Ada Lovelace has seen an increase in her popularity in recent years, and for good reason. She’s considered by many to be the world’s first computer programmer, and her insights into the possibilities of computers were way ahead of their time. She’s pretty great, and I encourage you to check out more if you’re unfamiliar with her work. I mean, she’s got her own musical. Do you have your own musical? Probably not.
Lovelace & Babbage from Genius Games seeks to celebrate the Analytical Engine, which the duo worked on together. Players will seek to “program” different operations, trying to complete their programs before everyone else while picking up bonuses. Beneath this intriguing theme, you’ll find a game that will rely heavily on the math skills of each player. So will it work for everyone? Read on to find out.
Math Can Be Fun!
In Lovelace & Babbage, you are working to create programs for other scientists. You’ll do this by performing different mathematical operations on a scoresheet to achieve certain values which will give you different bonuses. You’ll be trying to do this as quickly as you can, as the first person to finish flips over a timer. Everyone else has to finish their calculations before the timer runs out, trying to get as many of those bonuses as they can.
The game starts with two rows of operations that you can perform on your starting value of 55. These range from simply adding or subtracting one or two from your number to switching the two digits of your number.
As you progress through the rounds, new operations become available. These aren’t necessarily more complex – they’re still mostly addition or subtraction – but the numbers are a little more cumbersome. However, you’ll want to try to use these operations, as they can earn you bonus points.
Oh, you like points? Well, there are lots of different ways that players can score points. Everyone selects a goal card (called Subroutines) at the beginning of the round that gives them one target number. In addition, Patrons are available each round, and if you match their numbers you’ll receive influence. Get more of a type of influence than other players by the end of the game, and you’ll score points.
It can be really hard to score lots of points all by yourself, but you’ll have a little help. Remember those target Subroutine cards? Well, if you manage to hit the target number, you’ll have access to a special power for a future round. This can include adding room for more operations, or even letting you just get close to a number instead of getting the exact amount.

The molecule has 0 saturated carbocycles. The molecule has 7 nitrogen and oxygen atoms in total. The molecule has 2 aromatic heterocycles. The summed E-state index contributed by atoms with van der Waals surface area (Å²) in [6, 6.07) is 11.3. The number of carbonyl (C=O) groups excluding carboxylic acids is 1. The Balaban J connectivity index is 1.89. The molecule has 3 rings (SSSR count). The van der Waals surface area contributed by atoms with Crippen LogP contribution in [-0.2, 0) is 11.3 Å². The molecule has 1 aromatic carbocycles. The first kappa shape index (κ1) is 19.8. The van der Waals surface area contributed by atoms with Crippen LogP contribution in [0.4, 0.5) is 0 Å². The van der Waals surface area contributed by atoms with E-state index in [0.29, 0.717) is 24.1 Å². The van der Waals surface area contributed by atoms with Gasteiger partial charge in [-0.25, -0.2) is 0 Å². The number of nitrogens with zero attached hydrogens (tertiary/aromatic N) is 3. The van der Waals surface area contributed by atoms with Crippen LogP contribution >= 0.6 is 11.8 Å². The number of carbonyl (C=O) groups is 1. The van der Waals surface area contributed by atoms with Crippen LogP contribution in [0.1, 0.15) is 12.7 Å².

The game is played over four different rounds of calculations. As usual, whoever has the most points at the end of the game wins!
At its core, this is a math game. Most of what you will be doing lots of adding, subtracting, multiplying, and dividing to try to get to specific values. You’ll also have to work efficiently because you only get to complete five operations in any given round (unless you’ve earned bonuses in past rounds). So if your plan was to just add one over and over, you’re out of luck.
Some might read this description and think, “Math? Well, that doesn’t sound like it could be any fun.” And even though I’m a math teacher, I can totally understand that sentiment. However, the variety of point-scoring opportunities in the game create more of a puzzle solving environment.
What do I mean? Well, you’re generally going to aim for your subroutine number. It may be easy to add a few different numbers and get to that value, but you see that you could possibly change your program so that you also score on a patron card. But wait, that program in the fourth row could possibly work, and it will also get me bonus points. If you play the game right, you’ll rarely be looking for the most straightforward calculation, but instead the one that will get you the most points.
Is It Divisive? (That’s a Math Joke, Right?)
Personally, I had a lot of fun with this game. I’ve always been pretty good at mental calculations, and so this game provided some really fun and interesting challenges for me. I sat down with my friend Adrian to play one afternoon, who is a math major, and the two of us had a really good time. By the end, we both agreed that we would certainly bring it back to the table.
I could also see this being a great game for me to use in my math classes. It certainly isn’t going to teach many advanced skills, but it would work as a good reinforcement of mental math, which is pretty important. And while they may prefer to play yet another endless round of Apples to Apples, I’m sure they’ll all agree that this is better than some worksheet or more online practice problems.
However, I know that not everyone is like me, and I certainly wouldn’t bring this to the table with everyone. So who is this game for? Well, if you’re mathematically inclined, give it a shot. Also, if you have kids who are on the later side of elementary school, I think this would also be a great title to add to the collection. It will be one of those experiences where your kids are having fun without realizing that they’re learning or practicing their math skills.
All in all, I think Lovelace & Babbage is a delightful little game, and one I’m glad I’ve added to my collection. While it might not hit the table often, with the right group of friends, this will always be a hit.
You can get a copy of Lovelace & Babbage through Genius Games web store, through Amazon or from your local game store!
While Genius Games provided us with a review copy of Lovelace & Babbage, we have sought to provide you with our honest, unbiased opinion of the game.
- Some great mechanics that make it more than just math problems
- Solid artwork that really fits the theme
- Honoring to people who deserve their own game
- It may be tough to find the right people for this game
- I would’ve liked more variety in the operation tiles added in later rounds